In this two-part series, we will examine the fiduciary duties of members and managers of limited liability companies. This first part is a primer on the concept of fiduciary duties, and the form of business entity known as a “limited liability company.”
Part One: Introduction to the concept of “fiduciary duties” and the Limited Liability Company
A. FIDUCIARY DUTIES
A “fiduciary” relationship is basically a trust relationship. If someone owes you a “fiduciary duty,” it means that you are entitled to trust that that person will act carefully and in your best interest. Correspondingly, there are two basic types of fiduciary duties, the duty of care and the duty of loyalty.
The duty of care requires its holder to make decisions in good faith and in a reasonably prudent matter. It requires the holder to be present, informed, and engaged in the business or relationship in which they owe a fiduciary duty. At all times, they should make sure they are living up to a high standard. For example, if the president of a company (who, as an office of the company, owes the company a fiduciary duty) is making a decision about some legal issue the company is involved with, acting reasonably and prudently might dictate that she consult an attorney experienced in the types of legal issues faced by the company, and further, it might be a breach of the president’s fiduciary duty to proceed without consulting such an attorney.
The duty of loyalty requires its holder to act at all times in the best interests of the one to whom the holder owes the duty. It requires the holder to avoid possible conflicts of interest, and to report all potential and actual conflicts of interests, as well as any other material information they encounter in their capacity as the holder of a duty of loyalty. They also cannot take opportunities they learn about in their fiduciary capacity for their own gain. For example, the aforementioned president might run a chain of marijuana retail stores, and at her job, she might hear about a marijuana retail store for sale at a great price. In that instance, her fiduciary duty of loyalty would not allow her to buy the store for herself; instead, she would be obligated to tell the company about the deal and allow it to pass on it before she got involved. Failing to do so would be a “usurpation of a corporate opportunity.”
B. THE LIMITED LIABILITY COMPANY
The two most basic forms of business organizations are the general partnership and the corporation. In a partnership, traditionally, the partnership itself was not a separate entity from the partners, and the partners have equal right to control the business of the partnership, they owe each other fiduciary duties, and are each personally and jointly and severally liable for the debts and obligations of the partnership. By contrast, a corporation has a separate legal existence from its constituents; it is owned by shareholders who usually do not owe each other fiduciary duties, and who elect a board of directors for corporate governance, who designate officers to run the day-to-day business of the corporation, and none of these constituents normally face any personal liability for engaging in the business of the corporation.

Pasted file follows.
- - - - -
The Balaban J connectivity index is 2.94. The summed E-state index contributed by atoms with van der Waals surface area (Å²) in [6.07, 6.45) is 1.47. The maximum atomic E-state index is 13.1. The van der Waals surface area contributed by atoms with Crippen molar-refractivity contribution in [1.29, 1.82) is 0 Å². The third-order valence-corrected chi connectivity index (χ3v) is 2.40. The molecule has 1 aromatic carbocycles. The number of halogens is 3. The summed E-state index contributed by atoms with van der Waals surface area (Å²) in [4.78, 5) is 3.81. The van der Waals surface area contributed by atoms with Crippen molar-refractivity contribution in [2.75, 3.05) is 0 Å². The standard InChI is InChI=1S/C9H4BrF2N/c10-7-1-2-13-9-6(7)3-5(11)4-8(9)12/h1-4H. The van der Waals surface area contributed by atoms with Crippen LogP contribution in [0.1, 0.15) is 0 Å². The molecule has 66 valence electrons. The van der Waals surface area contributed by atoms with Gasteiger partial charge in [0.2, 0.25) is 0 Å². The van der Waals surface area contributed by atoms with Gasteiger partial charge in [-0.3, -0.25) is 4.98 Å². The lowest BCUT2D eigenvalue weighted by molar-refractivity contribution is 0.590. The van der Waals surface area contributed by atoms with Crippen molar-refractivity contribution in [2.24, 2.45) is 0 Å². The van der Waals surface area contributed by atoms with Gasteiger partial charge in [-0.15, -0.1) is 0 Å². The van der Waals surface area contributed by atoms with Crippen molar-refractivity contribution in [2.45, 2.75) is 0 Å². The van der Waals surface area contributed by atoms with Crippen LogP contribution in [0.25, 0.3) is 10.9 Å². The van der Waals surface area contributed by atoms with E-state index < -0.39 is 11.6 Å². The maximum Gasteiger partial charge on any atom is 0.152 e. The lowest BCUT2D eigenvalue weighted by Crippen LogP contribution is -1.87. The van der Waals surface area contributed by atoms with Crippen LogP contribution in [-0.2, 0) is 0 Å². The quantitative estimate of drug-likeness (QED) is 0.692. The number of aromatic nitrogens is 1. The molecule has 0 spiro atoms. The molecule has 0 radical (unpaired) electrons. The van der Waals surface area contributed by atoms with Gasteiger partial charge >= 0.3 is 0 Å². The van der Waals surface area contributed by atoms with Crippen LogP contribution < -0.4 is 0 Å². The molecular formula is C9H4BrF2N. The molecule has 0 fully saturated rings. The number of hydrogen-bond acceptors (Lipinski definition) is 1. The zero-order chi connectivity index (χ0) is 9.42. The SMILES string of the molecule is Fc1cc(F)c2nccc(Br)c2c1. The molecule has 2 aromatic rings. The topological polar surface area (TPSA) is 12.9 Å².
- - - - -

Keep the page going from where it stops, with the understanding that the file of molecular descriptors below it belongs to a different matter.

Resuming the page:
The limited liability company is a comparatively recent development in the world of business organizations. The first state to enact a law authorizing limited liability companies was Wyoming, in 1977, and by 1996 all fifty states had laws permitting the formation of LLC’s. LLC’s have characteristics of both partnerships and corporations – like partnerships, they may be taxed as pass-through entities; and like corporations, they limit the liability of their owners. However, LLC’s are flexible enough that their organizers may make their management structures closely resemble either a partnership or a corporation, with very different effects on the ability of the owners to control the business of the LLC, as well as their fiduciary relationships with the LLC and each other.
There are two broad categories of LLC management structures: 1) member-managed and 2) manager-managed. A member-managed LLC is more like a partnership in that each of the members (and only the members) has the right to manage and control the business of the LLC and to bind the LLC to agreements with third parties. The members of a member-managed LLC owe each other fiduciary duties, and also owe fiduciary duties to the LLC itself. In this way, a member-managed LLC more closely resembles a partnership.
By contrast, in a manager-managed LLC, the members, who are more like shareholders in a corporation, select “managers” (who can also be members), who then either run the business just like the officers of a corporation, or act more like a board of directors that appoints officers to actually run the business. The fiduciary duties owed by members of a manager-managed LLC to each other and the LLC can be extremely limited, depending upon the choices made by the members in the organization of the LLC. Obviously, a manager-managed LLC looks more like a classic corporation than a partnership.
One of the benefits of utilizing the limited liability company form for your business is the flexibility it provides. Although state law contains default provisions for the corporate governance of LLC’s (for example, in Oregon they are located in ORS Chapter 63), the organizers of an LLC can modify these default provisions with an incredible degree of flexibility, providing the business owners with a customized corporate governance scheme tailored to the company’s individual business circumstances.
In the forthcoming Part Two of this article, we will discuss nuances of the fiduciary duties of members and managers of limited liability companies.
You can contact Andrew DeWeese at email@example.com or (503) 488-5424.